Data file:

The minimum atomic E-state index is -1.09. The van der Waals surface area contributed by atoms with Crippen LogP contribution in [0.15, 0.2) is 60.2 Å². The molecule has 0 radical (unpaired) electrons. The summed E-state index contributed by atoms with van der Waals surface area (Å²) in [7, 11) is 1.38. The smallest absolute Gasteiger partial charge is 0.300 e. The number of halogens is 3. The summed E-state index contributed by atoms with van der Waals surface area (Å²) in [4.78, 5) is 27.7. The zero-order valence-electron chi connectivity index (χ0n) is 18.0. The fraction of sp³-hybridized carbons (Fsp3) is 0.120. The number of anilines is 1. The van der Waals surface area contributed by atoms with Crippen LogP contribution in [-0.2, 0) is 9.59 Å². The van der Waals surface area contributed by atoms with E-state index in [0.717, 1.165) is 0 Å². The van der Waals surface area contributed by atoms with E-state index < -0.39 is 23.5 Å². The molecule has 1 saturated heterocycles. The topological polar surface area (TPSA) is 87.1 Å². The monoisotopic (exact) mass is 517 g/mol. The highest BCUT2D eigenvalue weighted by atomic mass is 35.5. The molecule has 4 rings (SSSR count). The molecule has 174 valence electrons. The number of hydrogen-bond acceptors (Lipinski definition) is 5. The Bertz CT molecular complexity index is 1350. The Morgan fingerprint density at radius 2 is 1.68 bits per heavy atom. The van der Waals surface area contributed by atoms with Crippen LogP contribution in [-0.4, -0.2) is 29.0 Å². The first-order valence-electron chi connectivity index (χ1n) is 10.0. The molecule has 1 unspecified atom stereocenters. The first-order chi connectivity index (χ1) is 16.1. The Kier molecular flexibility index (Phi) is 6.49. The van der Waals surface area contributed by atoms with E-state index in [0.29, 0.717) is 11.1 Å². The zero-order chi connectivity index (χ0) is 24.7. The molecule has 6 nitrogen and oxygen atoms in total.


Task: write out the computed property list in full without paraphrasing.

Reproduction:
The minimum atomic E-state index is -1.09. The van der Waals surface area contributed by atoms with Crippen LogP contribution in [0.15, 0.2) is 60.2 Å². The molecule has 0 radical (unpaired) electrons. The summed E-state index contributed by atoms with van der Waals surface area (Å²) in [7, 11) is 1.38. The smallest absolute Gasteiger partial charge is 0.300 e. The number of halogens is 3. The summed E-state index contributed by atoms with van der Waals surface area (Å²) in [4.78, 5) is 27.7. The zero-order valence-electron chi connectivity index (χ0n) is 18.0. The fraction of sp³-hybridized carbons (Fsp3) is 0.120. The number of anilines is 1. The van der Waals surface area contributed by atoms with Crippen LogP contribution in [-0.2, 0) is 9.59 Å². The van der Waals surface area contributed by atoms with E-state index in [0.717, 1.165) is 0 Å². The van der Waals surface area contributed by atoms with E-state index < -0.39 is 23.5 Å². The molecule has 1 saturated heterocycles. The topological polar surface area (TPSA) is 87.1 Å². The monoisotopic (exact) mass is 517 g/mol. The highest BCUT2D eigenvalue weighted by atomic mass is 35.5. The molecule has 4 rings (SSSR count). The molecule has 174 valence electrons. The number of hydrogen-bond acceptors (Lipinski definition) is 5. The Bertz CT molecular complexity index is 1350. The Morgan fingerprint density at radius 2 is 1.68 bits per heavy atom. The van der Waals surface area contributed by atoms with Crippen LogP contribution in [-0.4, -0.2) is 29.0 Å². The first-order valence-electron chi connectivity index (χ1n) is 10.0. The molecule has 1 unspecified atom stereocenters. The first-order chi connectivity index (χ1) is 16.1. The Kier molecular flexibility index (Phi) is 6.49. The van der Waals surface area contributed by atoms with E-state index in [0.29, 0.717) is 11.1 Å². The zero-order chi connectivity index (χ0) is 24.7. The molecule has 6 nitrogen and oxygen atoms in total.